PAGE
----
Just as 2010 was a wild year for four-bedroom rowhouses in Kalorama, prices on detached homes with six or more bedrooms were extremely unpredictable in 2009, dipping 74 percent from an inflation-adjusted median of $3,791,828 in the first quarter to $981,414 in the third quarter, then jumping an astounding 394.32 percent the following quarter to settle at $4,851,309 — the highest median price over this time span. (Note: Not being able to isolate the number of bedrooms in this instance makes it harder to discern an overall or reliable pattern.)

Overall, prices have been consistently above $2 million since the third quarter of 2014. The second quarter of 2008 median of $3,308,823 remains 36.33 percent higher than the median of $2,106,759 at the end of 2015.

(Note: The dip to zero on the above chart represents a quarter in which no houses in that submarket sold in the neighborhood.)

This article originally published at http://dc.urbanturf.com/articles/blog/an_8-year_snapshot_of_kalorama_home_prices_in_four_charts/11294

0 Comments — Be the First!

Join the discussion

UrbanTurf now requires registration in order to post comments. Register here, or login below if you are already registered.

Click here if you forgot your password.



DC Real Estate Guides

Short guides to navigating the DC-area real estate market

We've collected all our helpful guides for buying, selling and renting in and around Washington, DC in one place. Visit guides.urbanturf.com or start browsing below!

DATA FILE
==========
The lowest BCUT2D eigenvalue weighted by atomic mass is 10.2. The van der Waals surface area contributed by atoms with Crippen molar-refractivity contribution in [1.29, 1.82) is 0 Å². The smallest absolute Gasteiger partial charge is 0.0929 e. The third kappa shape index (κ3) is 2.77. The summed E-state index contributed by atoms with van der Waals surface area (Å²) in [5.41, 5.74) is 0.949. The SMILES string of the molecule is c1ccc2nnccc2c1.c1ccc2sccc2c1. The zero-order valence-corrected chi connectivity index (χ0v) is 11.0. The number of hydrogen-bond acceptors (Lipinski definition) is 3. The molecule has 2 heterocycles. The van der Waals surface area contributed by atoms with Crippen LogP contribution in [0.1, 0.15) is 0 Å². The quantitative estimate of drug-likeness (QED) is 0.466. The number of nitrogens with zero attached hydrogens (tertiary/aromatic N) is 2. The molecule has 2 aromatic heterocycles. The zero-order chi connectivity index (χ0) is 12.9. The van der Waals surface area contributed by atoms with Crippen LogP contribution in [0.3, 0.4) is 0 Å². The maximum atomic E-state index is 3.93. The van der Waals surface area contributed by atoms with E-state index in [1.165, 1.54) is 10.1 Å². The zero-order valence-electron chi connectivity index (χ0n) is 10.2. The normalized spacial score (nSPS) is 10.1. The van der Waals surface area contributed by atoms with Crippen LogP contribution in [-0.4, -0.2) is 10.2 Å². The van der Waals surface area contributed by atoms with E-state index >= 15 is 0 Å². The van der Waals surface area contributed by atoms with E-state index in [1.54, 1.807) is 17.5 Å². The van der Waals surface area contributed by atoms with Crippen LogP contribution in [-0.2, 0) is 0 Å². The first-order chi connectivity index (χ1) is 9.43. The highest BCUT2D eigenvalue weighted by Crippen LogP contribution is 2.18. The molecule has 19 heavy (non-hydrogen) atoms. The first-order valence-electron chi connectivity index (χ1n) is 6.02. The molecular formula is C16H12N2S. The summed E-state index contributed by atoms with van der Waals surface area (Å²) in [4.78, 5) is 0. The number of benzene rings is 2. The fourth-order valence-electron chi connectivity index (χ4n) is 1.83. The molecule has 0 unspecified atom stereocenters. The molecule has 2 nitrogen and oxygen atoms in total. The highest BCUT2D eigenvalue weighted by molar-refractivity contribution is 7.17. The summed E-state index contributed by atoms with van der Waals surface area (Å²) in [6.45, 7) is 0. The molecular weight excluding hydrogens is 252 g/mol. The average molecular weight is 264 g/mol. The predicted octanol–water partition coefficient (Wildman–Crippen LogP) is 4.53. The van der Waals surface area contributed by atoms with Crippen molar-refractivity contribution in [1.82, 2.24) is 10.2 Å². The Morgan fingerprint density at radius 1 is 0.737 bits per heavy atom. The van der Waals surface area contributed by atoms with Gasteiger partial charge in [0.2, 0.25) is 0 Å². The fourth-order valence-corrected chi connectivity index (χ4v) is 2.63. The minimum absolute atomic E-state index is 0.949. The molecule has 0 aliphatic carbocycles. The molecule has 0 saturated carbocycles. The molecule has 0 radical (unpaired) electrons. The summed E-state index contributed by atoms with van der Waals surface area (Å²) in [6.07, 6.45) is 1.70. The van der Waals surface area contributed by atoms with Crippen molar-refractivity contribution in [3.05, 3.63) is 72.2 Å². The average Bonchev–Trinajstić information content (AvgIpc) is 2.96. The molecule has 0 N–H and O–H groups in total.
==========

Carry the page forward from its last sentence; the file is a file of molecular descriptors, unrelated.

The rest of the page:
Northern Virginia

Profiles of 14 neighborhoods across Northern Virginia

Ballston
Looking to Give People A Reason to Stay Past 6pm
Clarendon
Happily Straddling the Line Between City and Suburb
Columbia Pike
Arlington’s Neglected Stepchild is Getting a Makeover
Crystal City
Turning Lemons into Lemonade
Lyon Village
Developing An Air of Exclusivity?
Rosslyn
Hitting Its Growth Spurt
Shirlington
An Urban Village Hitting Its Stride
Del Ray
Virginia’s Small Town Near the Big City
Eisenhower Avenue
The Vibrancy Might Take a Few Years
Huntington
The Quiet Neighborhood By the Beltway
Old Town
Mayberry By The Potomac
Parkfairfax
132 Commerical-Free Acres
Downtown Falls Church
Staying the Same in the Midst of Change
Tysons Corner
Radical Change Could Be On The Way

See more Northern Virginia »

Maryland

Profiles of 14 neighborhoods in suburban Maryland

Annapolis
Small-Town Living in the State Capital
Bethesda
Bedroom Community Gets Buzzing Cache
Cabin John
In With The New While Maintaining the Old
Chevy Chase
Affluence, Green Lawns and Pricey Homes
Downtown Silver Spring
Experiencing a Resurgence After a Bumpy History
Potomac
A Suburb on Steroids
Rockville Town Square
Despite the Dynamism, Still Somewhat Generic
Takoma Park
More Than a Little Bit Quirky
Wheaton
A Foodie Magnet on the Verge of Change
Capitol Heights
Kudzu, Front Porches and Crime
Hyattsville
Glass Half Full or Half Empty?